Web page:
In the hot, dry summer months I refresh the water in the birdbath when I pick up my newspaper each morning. Almost as soon as I’m back in the house a bird shows up, tentatively looks around and after deciding it’s safe, happily splashes away in the water. This morning it was Mr. blue jay first, then his wife. After the blue jays and the cardinals and, of course, the crows finish, the titmouse, wrens and sparrows take their turns. Sometimes a squirrel runs them all off, except for the crows. There’s no first come, first served or waiting in line, it’s who is the biggest and the baddest who gets to use the birdbath. Nature is beautiful and wondrous, but it’s survival of the fittest out there, just the opposite of how Jesus says we should act. We can’t blame the critters for doing what comes naturally, but even for us who know better, it’s not easy to think of others before ourselves. Jesus knew that, of course. His command was to love others as we love ourselves. Still not easy!
Though my life in retirement is way less busy than when I worked full time, my whole week is still planned for the weekend. My Saturdays and Sundays I try to leave free for church and anything else I feel like doing. So no laundry or cleaning or yardwork on the weekends, unless I really want to, and I usually don’t. It’s a time to read as much as I want or watch an old British detective mystery or take a nap, guilt free. Before the virus, I regularly met friends for dinner at a restaurant on Saturday evenings as well. It’s my freedom from my somewhat structured lifestyle, a lifestyle I can’t seem to totally set aside. Some sense of order and structure is good, but I believe freedom in Christ includes freedom from our own hurried (and harried) obsessive behavior too. So, it’s OK to take a break and take time for yourself. I know some of you can’t take two days off, but even God took a Sabbath rest!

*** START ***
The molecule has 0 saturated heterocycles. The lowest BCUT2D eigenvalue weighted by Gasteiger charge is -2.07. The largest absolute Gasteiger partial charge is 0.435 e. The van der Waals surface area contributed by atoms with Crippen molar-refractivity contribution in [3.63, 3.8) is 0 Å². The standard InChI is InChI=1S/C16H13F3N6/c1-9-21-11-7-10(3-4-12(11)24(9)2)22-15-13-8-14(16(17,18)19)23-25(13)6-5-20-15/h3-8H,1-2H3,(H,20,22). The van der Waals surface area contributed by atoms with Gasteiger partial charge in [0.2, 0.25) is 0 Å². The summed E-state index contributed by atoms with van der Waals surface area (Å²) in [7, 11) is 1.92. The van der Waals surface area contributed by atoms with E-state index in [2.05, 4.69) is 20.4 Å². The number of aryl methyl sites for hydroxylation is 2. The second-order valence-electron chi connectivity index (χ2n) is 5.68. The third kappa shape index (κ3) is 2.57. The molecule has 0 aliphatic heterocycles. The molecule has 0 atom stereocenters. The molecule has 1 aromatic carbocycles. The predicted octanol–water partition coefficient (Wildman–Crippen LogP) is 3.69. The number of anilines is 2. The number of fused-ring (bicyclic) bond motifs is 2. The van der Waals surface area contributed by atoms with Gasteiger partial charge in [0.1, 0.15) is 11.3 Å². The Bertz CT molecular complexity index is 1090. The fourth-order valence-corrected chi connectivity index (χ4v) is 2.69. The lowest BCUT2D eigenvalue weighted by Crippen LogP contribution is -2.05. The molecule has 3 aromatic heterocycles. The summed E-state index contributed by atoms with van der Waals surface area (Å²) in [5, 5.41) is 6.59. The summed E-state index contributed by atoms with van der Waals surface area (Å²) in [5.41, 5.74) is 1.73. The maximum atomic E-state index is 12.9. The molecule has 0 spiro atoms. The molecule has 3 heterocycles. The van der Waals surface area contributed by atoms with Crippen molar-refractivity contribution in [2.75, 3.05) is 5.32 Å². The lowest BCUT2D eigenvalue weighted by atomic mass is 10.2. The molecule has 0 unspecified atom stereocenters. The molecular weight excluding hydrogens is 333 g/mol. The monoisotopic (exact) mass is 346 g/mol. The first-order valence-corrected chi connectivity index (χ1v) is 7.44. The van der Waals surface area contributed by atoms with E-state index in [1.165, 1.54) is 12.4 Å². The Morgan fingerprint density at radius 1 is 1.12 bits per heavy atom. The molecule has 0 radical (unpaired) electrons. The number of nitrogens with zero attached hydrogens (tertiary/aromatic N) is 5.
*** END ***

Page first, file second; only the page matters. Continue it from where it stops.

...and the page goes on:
One of my dear aunts grew up in an orphanage. When we visited her and my uncle, she always made sure we were well fed. She was constantly concerned we weren’t getting enough to eat. Even my children noticed, as they happily ate whatever cookies or other sweets she gave them. It made me wonder if she had gone without enough food at times in her life. It seemed to her food equaled love. My husband hired an engineer from China years ago, and afterward, he and his wife (now a doctor) began showering us with gifts. They were so appreciative Ed hired him, even though his English was limited, so they kept giving us gifts. Finally, I had to say, no more gifts! Giving gifts was the way they showed how grateful they were. I receive intricate, handmade cards from a couple of my friends, and I believe putting that much time in creating something beautiful for others shows love. Though love can be shown in many ways, love is always outgoing, away from self. And, it always costs someone something.